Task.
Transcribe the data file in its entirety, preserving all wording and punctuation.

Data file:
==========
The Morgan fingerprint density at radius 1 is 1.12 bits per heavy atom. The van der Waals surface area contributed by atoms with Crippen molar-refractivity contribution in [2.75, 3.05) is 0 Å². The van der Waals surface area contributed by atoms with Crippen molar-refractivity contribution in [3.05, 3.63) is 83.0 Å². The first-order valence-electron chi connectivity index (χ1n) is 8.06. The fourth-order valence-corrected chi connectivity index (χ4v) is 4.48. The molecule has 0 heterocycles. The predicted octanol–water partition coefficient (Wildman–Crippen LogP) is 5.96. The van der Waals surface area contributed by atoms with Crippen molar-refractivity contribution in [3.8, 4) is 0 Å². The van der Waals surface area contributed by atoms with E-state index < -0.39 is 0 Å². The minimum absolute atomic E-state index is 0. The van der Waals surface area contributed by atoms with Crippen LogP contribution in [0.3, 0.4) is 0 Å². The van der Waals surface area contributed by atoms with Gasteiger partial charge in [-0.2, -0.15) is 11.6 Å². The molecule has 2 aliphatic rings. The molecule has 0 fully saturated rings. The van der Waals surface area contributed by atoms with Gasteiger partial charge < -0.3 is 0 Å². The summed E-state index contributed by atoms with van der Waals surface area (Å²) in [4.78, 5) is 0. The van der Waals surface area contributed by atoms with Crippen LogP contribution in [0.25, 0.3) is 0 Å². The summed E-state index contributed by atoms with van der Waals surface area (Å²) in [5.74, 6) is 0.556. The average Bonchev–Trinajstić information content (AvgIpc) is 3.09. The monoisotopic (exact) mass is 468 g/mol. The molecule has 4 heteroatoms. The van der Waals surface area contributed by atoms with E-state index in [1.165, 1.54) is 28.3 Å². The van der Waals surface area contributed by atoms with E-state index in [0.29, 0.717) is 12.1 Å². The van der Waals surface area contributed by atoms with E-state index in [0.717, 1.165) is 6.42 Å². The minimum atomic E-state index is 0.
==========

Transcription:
The Morgan fingerprint density at radius 1 is 1.12 bits per heavy atom. The van der Waals surface area contributed by atoms with Crippen molar-refractivity contribution in [2.75, 3.05) is 0 Å². The van der Waals surface area contributed by atoms with Crippen molar-refractivity contribution in [3.05, 3.63) is 83.0 Å². The first-order valence-electron chi connectivity index (χ1n) is 8.06. The fourth-order valence-corrected chi connectivity index (χ4v) is 4.48. The molecule has 0 heterocycles. The predicted octanol–water partition coefficient (Wildman–Crippen LogP) is 5.96. The van der Waals surface area contributed by atoms with Crippen molar-refractivity contribution in [3.8, 4) is 0 Å². The van der Waals surface area contributed by atoms with E-state index < -0.39 is 0 Å². The minimum absolute atomic E-state index is 0. The van der Waals surface area contributed by atoms with Crippen LogP contribution in [0.3, 0.4) is 0 Å². The van der Waals surface area contributed by atoms with Gasteiger partial charge in [-0.2, -0.15) is 11.6 Å². The molecule has 2 aliphatic rings. The molecule has 0 fully saturated rings. The van der Waals surface area contributed by atoms with Gasteiger partial charge < -0.3 is 0 Å². The summed E-state index contributed by atoms with van der Waals surface area (Å²) in [4.78, 5) is 0. The van der Waals surface area contributed by atoms with Crippen LogP contribution in [0.25, 0.3) is 0 Å². The summed E-state index contributed by atoms with van der Waals surface area (Å²) in [5.74, 6) is 0.556. The average Bonchev–Trinajstić information content (AvgIpc) is 3.09. The monoisotopic (exact) mass is 468 g/mol. The molecule has 4 heteroatoms. The van der Waals surface area contributed by atoms with E-state index in [1.165, 1.54) is 28.3 Å². The van der Waals surface area contributed by atoms with E-state index in [0.29, 0.717) is 12.1 Å². The van der Waals surface area contributed by atoms with E-state index in [0.717, 1.165) is 6.42 Å². The minimum atomic E-state index is 0.